In big Catholic families, people like me are shameful secrets, buried deep and kept hidden.
My parents disowned me for being trans. I am my people’s foremost abomination, and they would rather have nothing to do with me ever again than say my name. They still tell their friends I’m who they thought I was, still pretend I haven’t visited them in Miami in years because I’m cheap and not because I’m not welcome. I stayed hidden from my relatives.
What I didn’t know was they were hidden from me, too.
My mother was one of seven, and my father’s mother was one of nine. Between them, I have 14 first cousins, at least five second cousins, eleven first cousins once removed that I know about, and more miscellaneous marriage-kin than I care to track. Extended families don’t linger all in one place anymore, and getting a lot of us together involved well-planned visits to my aunt’s old house in New Jersey with the flowering cherry tree, which we see no longer. My mother and her six brothers and sisters are unlikely to all share a dining table again, with or without me, thanks to living in different states and living mobile military lives.
Dad’s family all ended up in Miami, sooner or later. I knew them a little better, from frequent visits to my grandmother’s home where they would gather to play dominoes, watch baseball, and drink boisterously. We spent many holidays there, enjoying Cuban holiday food I would eventually miss once I moved away. My grandmother used to visit relatives in Cuba, too, but she is long gone, and it is likely they are as well. Dad’s path passed through New Jersey first, where he met my mother. Their numbers didn’t seem unusual to me—my paternal grandmother was one of nine, and the resulting tangle of sons and sisters and husbands meant that family gatherings were well attended. Eventually, though, I noticed that my maternal cousins were close to my age, as one would expect, but all of Dad’s relatives were much older. As I slowly sorted out who was connected to whom, I came to wonder… where is that missing generation?
One day, as part of an effort to figure out if I might have some friends in the family I wasn’t considering, I asked my godfather to help me figure out the empty spaces in the family tree. He is my father’s cousin, and in an odd twist of fate, the only other LGBTQ person in the family I knew about. And he told me the story.
Dad and his cousins make a set of 10, with all of them having one or no siblings, bringing the family sizes down to modern levels a generation before Mom’s side did. And, including my godfather, half of those ten are queer.
My father’s family tormented those five. My homeland, the good old US of A, tormented those five. Their homeland tormented those five. They grew up being told every horrible thing a patriarchal Catholic culture can tell a queer person, laser-focused on their specific demographic because all five, as far as I know, were men. Only three of them made it out of the AIDS crisis alive, itself a crime deliberately committed against the queer community. Two of the survivors severed ties with the family over their mistreatment and became known to me only through my godfather’s testimony.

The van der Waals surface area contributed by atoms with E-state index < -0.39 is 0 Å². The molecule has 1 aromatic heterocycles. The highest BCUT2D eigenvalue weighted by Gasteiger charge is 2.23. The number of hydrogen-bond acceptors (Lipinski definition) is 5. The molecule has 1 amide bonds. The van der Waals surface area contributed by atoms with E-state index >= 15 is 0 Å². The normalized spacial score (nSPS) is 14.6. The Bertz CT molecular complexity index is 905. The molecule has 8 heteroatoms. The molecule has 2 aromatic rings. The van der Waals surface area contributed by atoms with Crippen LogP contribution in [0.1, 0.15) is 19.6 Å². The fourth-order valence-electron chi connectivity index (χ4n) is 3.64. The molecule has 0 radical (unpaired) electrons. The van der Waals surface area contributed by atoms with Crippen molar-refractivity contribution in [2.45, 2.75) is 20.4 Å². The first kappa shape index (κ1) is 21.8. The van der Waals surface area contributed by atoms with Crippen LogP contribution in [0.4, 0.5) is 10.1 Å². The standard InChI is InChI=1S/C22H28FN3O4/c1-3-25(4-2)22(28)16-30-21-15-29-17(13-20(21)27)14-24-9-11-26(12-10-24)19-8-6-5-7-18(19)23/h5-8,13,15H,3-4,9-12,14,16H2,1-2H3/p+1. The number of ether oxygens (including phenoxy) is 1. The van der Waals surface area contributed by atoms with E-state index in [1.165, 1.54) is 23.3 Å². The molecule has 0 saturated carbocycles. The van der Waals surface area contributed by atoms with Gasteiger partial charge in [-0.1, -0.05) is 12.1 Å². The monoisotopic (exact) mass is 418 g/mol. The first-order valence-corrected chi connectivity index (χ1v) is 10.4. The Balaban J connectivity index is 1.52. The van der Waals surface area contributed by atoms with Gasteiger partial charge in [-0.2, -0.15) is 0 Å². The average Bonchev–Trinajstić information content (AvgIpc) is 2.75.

I was shaking at my desk, alternating between fumes and welling eyes. I wasn’t alone, and then I was. There were so many of them, and the rest of my family took them away. People like us…we’re expendable, in this culture. No one wants us, and even when they miss us, they keep it quiet. Were the tiny family sizes because my grandmother’s siblings didn’t want to bring more people like us, like me, like those five into the world?
Now I cannot help but rage at what this family and country took from me.
I could have grown up with five people like my godfather, instead of just him. There could have been a whole Queer Contingent at all the big family parties, that I could have grown into, who could have helped me find my way a little earlier. There could have been a whole bloc who knew exactly how to deal with the venom that the rest of Dad’s side of the family passes people like me every chance it gets. I could have been part of the weird, weird process of finding a way to be both Cuban and queer with other people who had done it already, instead of fighting my way through this impossible bind almost entirely on my own, so far away.
This is what some Catholic cultures and patriarchal families want. They drive us out every single time, they’re still trying to drive my godfather out, because they know that the worst thing in their world is for us to find each other. They know that if we find each other, we’ll find our compromises and our joys and our safety in each other’s lives, we will find the next set before they bury them in denial and fear, and we will crumble their lies about how horrible it is to be us.
This is how they get us thinking that we have to choose between our heritage and our true selves, as if it were impossible to be both Hispanic and gay. They know that they cannot clean us out of their bloodline, so they make sure that every one of us has the trauma of hand-carving our place in a world that insists we don’t have one, doomed to recognize any help we might have had far too late.
Of Dad’s other four cousins, two are confirmed Trump voters and I have no relationship with the other two. I can’t imagine their estranged kin are eager to reappear. And so, like them, I am forced to choose: be present and visible to the next round so that they, too, can navigate these contradictions…or keep myself safe. I don’t even know how to try to contact the two who left the family, or whether they would accept a trans woman like me as one of their own.
What my family took from me here is their strangest theft yet: the knowledge that, after all of their railing about my impossible weirdness, I’ve picked up a family tradition I didn’t even know we had, and lived it more fully than anyone ever imagined.
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